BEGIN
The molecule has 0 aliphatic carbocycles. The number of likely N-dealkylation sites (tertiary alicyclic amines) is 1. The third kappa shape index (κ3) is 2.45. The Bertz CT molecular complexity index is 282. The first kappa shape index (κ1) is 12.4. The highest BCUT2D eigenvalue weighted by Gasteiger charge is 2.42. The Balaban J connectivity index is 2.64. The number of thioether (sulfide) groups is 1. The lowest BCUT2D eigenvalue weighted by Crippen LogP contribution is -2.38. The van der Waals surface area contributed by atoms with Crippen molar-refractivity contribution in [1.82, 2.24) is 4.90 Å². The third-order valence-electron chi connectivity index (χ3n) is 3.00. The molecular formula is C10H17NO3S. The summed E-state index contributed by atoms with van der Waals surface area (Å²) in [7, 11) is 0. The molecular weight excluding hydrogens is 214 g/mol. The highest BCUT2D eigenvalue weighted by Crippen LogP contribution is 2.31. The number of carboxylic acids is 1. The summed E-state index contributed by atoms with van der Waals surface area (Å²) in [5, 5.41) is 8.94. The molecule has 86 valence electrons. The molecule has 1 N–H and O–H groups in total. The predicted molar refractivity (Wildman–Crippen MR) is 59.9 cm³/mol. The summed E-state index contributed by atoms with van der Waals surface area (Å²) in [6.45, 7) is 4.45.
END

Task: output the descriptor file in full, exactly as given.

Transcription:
The molecule has 0 aliphatic carbocycles. The number of likely N-dealkylation sites (tertiary alicyclic amines) is 1. The third kappa shape index (κ3) is 2.45. The Bertz CT molecular complexity index is 282. The first kappa shape index (κ1) is 12.4. The highest BCUT2D eigenvalue weighted by Gasteiger charge is 2.42. The Balaban J connectivity index is 2.64. The number of thioether (sulfide) groups is 1. The lowest BCUT2D eigenvalue weighted by Crippen LogP contribution is -2.38. The van der Waals surface area contributed by atoms with Crippen molar-refractivity contribution in [1.82, 2.24) is 4.90 Å². The third-order valence-electron chi connectivity index (χ3n) is 3.00. The molecular formula is C10H17NO3S. The summed E-state index contributed by atoms with van der Waals surface area (Å²) in [7, 11) is 0. The molecular weight excluding hydrogens is 214 g/mol. The highest BCUT2D eigenvalue weighted by Crippen LogP contribution is 2.31. The number of carboxylic acids is 1. The summed E-state index contributed by atoms with van der Waals surface area (Å²) in [5, 5.41) is 8.94. The molecule has 86 valence electrons. The molecule has 1 N–H and O–H groups in total. The predicted molar refractivity (Wildman–Crippen MR) is 59.9 cm³/mol. The summed E-state index contributed by atoms with van der Waals surface area (Å²) in [6.45, 7) is 4.45.